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Preventing Postpartum Hemorrhage (PPH) with Combined Therapy Rather Than Oxytocin Alone Pharmacologic Therapy

  • Amanda J. JONES
    Affiliations
    Johns Hopkins University School of Medicine, Baltimore, MD 21287
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  • Jerome J. FEDERSPIEL
    Affiliations
    Division of Maternal Fetal Medicine, Department of Obstetrics and Gynecology, Duke University School of Medicine, Durham, NC, USA
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  • Ahizechukwu C. EKE
    Correspondence
    Corresponding Author: Ahizechukwu C. Eke, MD PhD MPH, Division of Maternal Fetal Medicine, Department of Gynecology and Obstetrics, Johns Hopkins University School of Medicine, 600 N Wolfe Street, Baltimore, MD 21287, USA
    Affiliations
    Division of Maternal Fetal Medicine, Department of Gynecology & Obstetrics, Johns Hopkins, University School of Medicine, 600 N Wolfe Street, Phipps 228, Baltimore, MD 21287

    Division of Clinical Pharmacology, Department of Medicine, Johns Hopkins University School of Medicine, 600 N Wolfe Street, Baltimore, MD 21287
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      ABSTRACT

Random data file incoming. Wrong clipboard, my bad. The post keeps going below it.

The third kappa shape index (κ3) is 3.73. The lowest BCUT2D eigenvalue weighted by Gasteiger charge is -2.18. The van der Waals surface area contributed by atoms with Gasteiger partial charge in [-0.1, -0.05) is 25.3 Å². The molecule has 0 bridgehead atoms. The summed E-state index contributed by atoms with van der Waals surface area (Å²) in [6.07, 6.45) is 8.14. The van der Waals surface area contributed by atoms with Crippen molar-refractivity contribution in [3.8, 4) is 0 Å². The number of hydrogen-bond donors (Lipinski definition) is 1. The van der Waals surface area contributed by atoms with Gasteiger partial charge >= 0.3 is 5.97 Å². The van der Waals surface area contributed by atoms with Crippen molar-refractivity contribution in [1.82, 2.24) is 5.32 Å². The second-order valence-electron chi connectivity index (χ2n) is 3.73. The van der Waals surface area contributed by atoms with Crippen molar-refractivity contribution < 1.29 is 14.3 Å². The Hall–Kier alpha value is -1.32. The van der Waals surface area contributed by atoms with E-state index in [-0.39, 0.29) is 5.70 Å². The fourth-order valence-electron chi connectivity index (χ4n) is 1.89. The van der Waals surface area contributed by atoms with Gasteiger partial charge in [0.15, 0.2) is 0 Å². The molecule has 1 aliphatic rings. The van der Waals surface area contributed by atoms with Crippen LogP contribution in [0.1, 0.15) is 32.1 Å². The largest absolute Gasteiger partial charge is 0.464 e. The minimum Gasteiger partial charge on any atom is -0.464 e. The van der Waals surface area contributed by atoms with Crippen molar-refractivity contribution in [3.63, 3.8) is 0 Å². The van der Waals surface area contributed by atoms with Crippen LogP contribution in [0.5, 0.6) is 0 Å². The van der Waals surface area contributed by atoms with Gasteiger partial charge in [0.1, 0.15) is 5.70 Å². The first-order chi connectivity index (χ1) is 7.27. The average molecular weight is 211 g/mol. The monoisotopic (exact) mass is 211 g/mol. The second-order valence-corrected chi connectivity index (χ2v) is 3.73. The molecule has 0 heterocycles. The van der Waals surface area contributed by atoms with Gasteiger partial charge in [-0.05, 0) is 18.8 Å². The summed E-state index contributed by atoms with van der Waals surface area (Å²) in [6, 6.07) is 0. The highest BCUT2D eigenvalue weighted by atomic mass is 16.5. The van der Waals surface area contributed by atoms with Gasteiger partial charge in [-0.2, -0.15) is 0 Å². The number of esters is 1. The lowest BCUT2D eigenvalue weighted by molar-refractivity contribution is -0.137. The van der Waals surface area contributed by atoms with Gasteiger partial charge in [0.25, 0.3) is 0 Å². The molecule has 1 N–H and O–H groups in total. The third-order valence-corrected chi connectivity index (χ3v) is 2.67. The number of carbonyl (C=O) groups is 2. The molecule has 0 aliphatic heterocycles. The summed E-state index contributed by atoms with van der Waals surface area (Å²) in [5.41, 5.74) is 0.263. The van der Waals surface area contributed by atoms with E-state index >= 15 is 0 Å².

Postpartum hemorrhage (PPH) is the leading cause of maternal morbidity and mortality worldwide, with uterine atony estimated to account for 70–80% of cases of PPH, thereby remaining the single most common cause. Pharmacotherapy remains the first-line preventative therapy for PPH. These therapies may be single (oxytocin, carbetocin, methylergonovine, ergometrine, misoprostol, prostaglandin analogues, or tranexamic acid), or a combination of these therapies, acting in an additive, infra-additive or synergistic fashion to prevent PPH. Evidence is strong for the use of oxytocin, the first-line uterotonic agent in the United States for prevention of PPH. While carbetocin, a long-acting analogue of oxytocin, is not yet available for use in the United States, it is likely the most effective single pharmacologic therapy for prevention of PPH and need for additional uterotonics. Use of second-line uterotonics such as methylergonovine, misoprostol, and carboprost in combination with oxytocin, has an additive or synergistic effect and a greater risk reduction for PPH prevention compared to oxytocin alone, and therefore combined therapy rather than oxytocin alone should be advised for preventing PPH. Tranexamic acid has been found to be both effective and safe for decreasing maternal mortality in women with PPH, and prophylactic use of tranexamic acid may decrease the need for packed red blood cell transfusions and/or uterotonics. The WOMAN-2 Trial, designed to assess if tranexamic acid prevents PPH in women with moderate to severe anemia undergoing vaginal delivery, is currently recruiting participants. The additive, infra-additive or synergistic action of oxytocin in combination with other second-line therapies deserves further study.

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